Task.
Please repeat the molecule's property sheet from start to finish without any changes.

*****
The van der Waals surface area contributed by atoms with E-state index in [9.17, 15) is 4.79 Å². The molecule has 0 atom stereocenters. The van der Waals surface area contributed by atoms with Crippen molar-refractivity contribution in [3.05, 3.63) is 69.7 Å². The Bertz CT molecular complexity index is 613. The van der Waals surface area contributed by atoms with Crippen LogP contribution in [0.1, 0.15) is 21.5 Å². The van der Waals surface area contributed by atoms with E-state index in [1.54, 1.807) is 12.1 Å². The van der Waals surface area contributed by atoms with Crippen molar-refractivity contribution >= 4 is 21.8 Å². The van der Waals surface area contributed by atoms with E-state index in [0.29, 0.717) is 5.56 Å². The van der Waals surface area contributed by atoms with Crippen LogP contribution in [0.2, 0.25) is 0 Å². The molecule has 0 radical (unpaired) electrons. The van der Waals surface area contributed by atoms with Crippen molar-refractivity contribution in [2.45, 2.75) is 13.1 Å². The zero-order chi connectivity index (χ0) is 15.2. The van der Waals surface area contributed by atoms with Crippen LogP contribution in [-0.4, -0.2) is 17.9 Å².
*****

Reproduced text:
The van der Waals surface area contributed by atoms with E-state index in [9.17, 15) is 4.79 Å². The molecule has 0 atom stereocenters. The van der Waals surface area contributed by atoms with Crippen molar-refractivity contribution in [3.05, 3.63) is 69.7 Å². The Bertz CT molecular complexity index is 613. The van der Waals surface area contributed by atoms with Crippen LogP contribution in [0.1, 0.15) is 21.5 Å². The van der Waals surface area contributed by atoms with E-state index in [1.54, 1.807) is 12.1 Å². The van der Waals surface area contributed by atoms with Crippen molar-refractivity contribution >= 4 is 21.8 Å². The van der Waals surface area contributed by atoms with E-state index in [0.29, 0.717) is 5.56 Å². The van der Waals surface area contributed by atoms with Crippen LogP contribution in [0.2, 0.25) is 0 Å². The molecule has 0 radical (unpaired) electrons. The van der Waals surface area contributed by atoms with Crippen molar-refractivity contribution in [2.45, 2.75) is 13.1 Å². The zero-order chi connectivity index (χ0) is 15.2. The van der Waals surface area contributed by atoms with Crippen LogP contribution in [-0.4, -0.2) is 17.9 Å².